Enemy Stat Report
Alias: l'architetto, il professore, and Mozart
Height: 1.77 m (5 ft 10 in)
Club: Juventus, Serie A
Position: Deep-lying midfield
Foot of Choice: Right
FIFA 14 UT Rating: 86
Secret Weapon: Gorgeous Beard
Just by looking at him, you can tell that Andrea Pirlo is a Renaissance artist. He belongs beside such names as Michelangelo, Donatello, Raphael, and Leonardo as a fifth ninja turtle. However, the Italian does not sculpt (that I know of) or use a canvas. Instead, he paints his masterpiece on the football pitch. With him pulling the strings, Italy has the potential to be among the world's best. Without him, they are a static mess.
Italy have had the most convoluted set of consecutive world cups prior to this week's kick off. In 2006, the Italians were a defensive titan, letting in only two goals, while their counterattacks carried them to a fourth title. In 2010, the Italians looked completely lost and failed to win a single match on their way to crashing out of the group stage. What was the difference between the triumphant 2006 Italian squad and the 2010 Italian mess? In 2006, Pirlo was orchestrating fantastic counter-attacks to great success. In 2010, the Italian team was playing a lazy game- as if they did not care about winning- until Pirlo finally came off the bench in the last game against Slovakia, when it was too late. The Azzurri have certainly learned their lesson. Since the 2010 World Cup, Italy have transformed themselves back into something of a European power. They've cruised through qualifying for the World Cup and European Championships. They made it to the final of the 2012 Euros, navigating through a challenging tricky path through the likes of England and Germany. While they may have suffered a heavy defeat at the hands of Spain in the finals, they did draw (and arguably outplay) the Spaniards in their group. Pirlo has been there all along the way, playing every single minute of the Euros and scoring one goal.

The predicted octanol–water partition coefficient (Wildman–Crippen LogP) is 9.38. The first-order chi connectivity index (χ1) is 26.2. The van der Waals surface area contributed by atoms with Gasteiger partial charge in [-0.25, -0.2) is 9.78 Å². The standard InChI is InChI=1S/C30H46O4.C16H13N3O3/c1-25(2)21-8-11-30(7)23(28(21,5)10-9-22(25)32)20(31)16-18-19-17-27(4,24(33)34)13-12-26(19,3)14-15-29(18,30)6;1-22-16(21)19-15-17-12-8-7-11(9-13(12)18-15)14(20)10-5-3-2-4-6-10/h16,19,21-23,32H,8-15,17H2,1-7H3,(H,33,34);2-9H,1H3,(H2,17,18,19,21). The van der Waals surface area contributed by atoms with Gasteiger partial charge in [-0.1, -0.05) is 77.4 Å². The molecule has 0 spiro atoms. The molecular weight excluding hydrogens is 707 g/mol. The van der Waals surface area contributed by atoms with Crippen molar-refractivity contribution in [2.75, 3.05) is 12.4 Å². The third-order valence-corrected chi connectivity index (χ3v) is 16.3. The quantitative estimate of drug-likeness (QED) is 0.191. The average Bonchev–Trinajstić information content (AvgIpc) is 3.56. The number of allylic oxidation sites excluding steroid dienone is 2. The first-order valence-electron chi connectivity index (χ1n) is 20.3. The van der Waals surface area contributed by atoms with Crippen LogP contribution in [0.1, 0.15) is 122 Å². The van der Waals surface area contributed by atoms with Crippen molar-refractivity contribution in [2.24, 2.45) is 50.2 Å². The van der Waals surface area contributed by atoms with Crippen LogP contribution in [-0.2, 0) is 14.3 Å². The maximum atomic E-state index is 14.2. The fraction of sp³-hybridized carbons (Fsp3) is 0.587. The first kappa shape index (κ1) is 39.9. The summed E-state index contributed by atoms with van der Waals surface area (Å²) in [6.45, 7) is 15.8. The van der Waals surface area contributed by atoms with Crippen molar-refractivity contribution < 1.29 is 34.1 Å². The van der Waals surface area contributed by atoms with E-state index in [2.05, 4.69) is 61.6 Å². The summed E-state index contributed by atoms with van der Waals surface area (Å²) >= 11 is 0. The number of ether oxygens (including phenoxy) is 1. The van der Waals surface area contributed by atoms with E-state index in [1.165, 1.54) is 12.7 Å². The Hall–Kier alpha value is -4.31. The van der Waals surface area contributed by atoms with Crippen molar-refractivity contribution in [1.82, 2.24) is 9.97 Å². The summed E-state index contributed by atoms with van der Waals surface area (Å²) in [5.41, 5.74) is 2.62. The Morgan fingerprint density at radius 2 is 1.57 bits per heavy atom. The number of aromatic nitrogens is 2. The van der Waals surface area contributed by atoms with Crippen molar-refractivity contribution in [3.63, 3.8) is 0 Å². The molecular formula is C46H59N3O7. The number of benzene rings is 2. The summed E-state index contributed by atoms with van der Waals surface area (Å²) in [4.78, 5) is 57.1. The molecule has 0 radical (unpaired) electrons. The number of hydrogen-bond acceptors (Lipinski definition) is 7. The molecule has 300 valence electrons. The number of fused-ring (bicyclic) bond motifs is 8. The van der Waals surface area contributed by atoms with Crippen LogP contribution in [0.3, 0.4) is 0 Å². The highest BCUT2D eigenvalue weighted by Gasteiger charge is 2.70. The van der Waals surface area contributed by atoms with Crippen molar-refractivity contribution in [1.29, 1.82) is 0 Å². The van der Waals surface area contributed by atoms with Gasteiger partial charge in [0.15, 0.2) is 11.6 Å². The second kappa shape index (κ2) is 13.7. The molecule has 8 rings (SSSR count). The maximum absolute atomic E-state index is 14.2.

What exactly does Pirlo do? He is the glue of the Italian side. As you can see from this image from 4-4-2's Stat Zone picturing the average positioning of the Juventus players against Second place Roma, Pirlo is at the very center of the play.
With the Italian national team, you can expect something similar. Pirlo, while taking a deep position, makes himself absolutely vital in recycling possession and starting attacks. With Juventus, he had average of 2.3 key passes per game. He happens also to be a bit of a dead-eye when it comes to passing over distance and set pieces. Most (if not all) of Pirlo's goals in the past year have come from free kicks, including a sublime finish in the Confederation's Cup, last year. During the run of play, he is able to pinpoint his teammates across the field, completing an astounding 9.6 long balls per game. However, Pirlo is not a defensive player, despite playing deep in the midfield. He makes only makes a small handful of tackles and interceptions per game. This has meant being paired with a more defensive partner at Juventus. You can expect something similar with the Italian national team. However, it might not be a midfield partner that provides defensive cover. The Italians are tactically flexible, able to switch formations and maintain both defensive integrity and attacking verve. In the Euros, the Italians were able to field a line up with Pirlo as the deepest midfielder, with the team compensating for their midfield maestro.
How will the English shut Pirlo down? There are two options. Either actively pressure Pirlo to prevent him from getting on the ball or making a pass. Or, you can shut down the options Pirlo has to pass to. Marking Pirlo is problematic since he plays so deep. One of the forwards or attacking midfielders would have to be assigned him, but the Italian is so good, he may be able to easily evade the likes of Rooney. Marking the passing options is much more difficult to do, but England's defense is probably it's strong point. In any case, the English were able to hold the Italians scoreless at the Euros.